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In light of several apparent "copy cat" bomb hoaxes made at area schools in recent weeks, The Observer News Enterprise clarified its reporting policy on those types of false alarms.
"The O-N-E will not report on any bomb threat hoax that occurs at any school in our coverage area," said O-N-E Publisher Michael Willard. "We believe the proliferation of news stories reported by media outlets in Catawba County and throughout the region only serves to exacerbate a serious problem that wastes a significant amount of time for law enforcement and school administrators."
On Monday, a bomb threat was reported at Fred T. Foard High School, and following a school lockdown at the high school and nearby Jacobs Fork Middle School, media outlets throughout the region quickly reported on the incident in broadcast and online platforms.
Investigators with the Catawba County Sheriff's Department investigated the threat and reported it was a hoax.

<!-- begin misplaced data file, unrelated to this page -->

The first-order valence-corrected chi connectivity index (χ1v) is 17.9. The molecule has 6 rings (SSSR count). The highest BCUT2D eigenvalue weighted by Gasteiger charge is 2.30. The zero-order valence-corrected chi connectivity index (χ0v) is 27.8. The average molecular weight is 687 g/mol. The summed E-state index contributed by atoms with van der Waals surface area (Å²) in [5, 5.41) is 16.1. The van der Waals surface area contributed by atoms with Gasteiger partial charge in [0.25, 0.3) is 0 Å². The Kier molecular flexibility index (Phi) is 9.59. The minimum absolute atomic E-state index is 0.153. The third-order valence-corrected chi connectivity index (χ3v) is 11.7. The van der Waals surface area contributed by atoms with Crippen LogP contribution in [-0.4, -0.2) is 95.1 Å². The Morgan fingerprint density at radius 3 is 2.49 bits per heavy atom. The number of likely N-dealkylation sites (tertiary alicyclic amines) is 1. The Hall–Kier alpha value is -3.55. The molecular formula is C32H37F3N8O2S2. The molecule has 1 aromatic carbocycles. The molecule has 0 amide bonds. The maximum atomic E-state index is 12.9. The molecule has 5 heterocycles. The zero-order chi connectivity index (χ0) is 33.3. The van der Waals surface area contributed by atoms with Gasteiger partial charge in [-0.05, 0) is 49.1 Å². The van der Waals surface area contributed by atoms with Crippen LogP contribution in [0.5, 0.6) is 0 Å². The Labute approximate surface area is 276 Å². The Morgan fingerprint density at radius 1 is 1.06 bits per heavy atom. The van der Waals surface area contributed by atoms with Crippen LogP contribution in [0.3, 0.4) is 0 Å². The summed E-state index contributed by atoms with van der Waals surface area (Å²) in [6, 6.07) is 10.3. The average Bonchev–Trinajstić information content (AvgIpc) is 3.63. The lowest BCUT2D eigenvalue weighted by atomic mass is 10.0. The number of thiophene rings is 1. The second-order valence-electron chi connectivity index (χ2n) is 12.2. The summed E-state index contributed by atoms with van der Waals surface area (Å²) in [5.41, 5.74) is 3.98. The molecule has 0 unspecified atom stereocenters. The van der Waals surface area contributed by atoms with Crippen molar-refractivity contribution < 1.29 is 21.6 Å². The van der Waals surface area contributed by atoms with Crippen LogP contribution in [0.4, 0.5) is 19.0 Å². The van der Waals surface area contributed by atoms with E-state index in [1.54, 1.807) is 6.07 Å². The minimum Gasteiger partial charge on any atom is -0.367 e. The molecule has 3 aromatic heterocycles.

Monday's threat is at least the second law enforcement has responded to at Foard and Jacobs Fork in about a month's time. Similar threats have been carried out at other schools in the district, particularly in the county's western areas. All threats were investigated and discovered to be hoaxes.
Still, the damage is done, Willard said.
"This has the potential to cause a sense of hysteria. When parents of students at the schools see news reports about bomb threats, their first instinct is worry. Many times, they will try to remove their child from the affected school. While this reaction is understandable, it ultimately causes more problems as administrators and law enforcement are trying to keep safe children inside the school building," Willard said. "Further, when a student sees the effect a bomb threat hoax has â€” media publicity and a disrupted school day, at the very least â€” it might inspire other young people to try the same stunt."
That's why The O-N-E will not report on bomb threats, following today's news coverage, which focuses on school system and law enforcement reactions, and in particular, the investment of time and energy made for each bomb threat.
"School leaders and law enforcement must treat every bomb threat like it is real," Willard said, "but the news media doesn't have to."
"Going forward, The O-N-E is committed to working with school leaders to stop this recurring problem," Willard said. "Refusing to publicize these hoaxes is an important step in that process."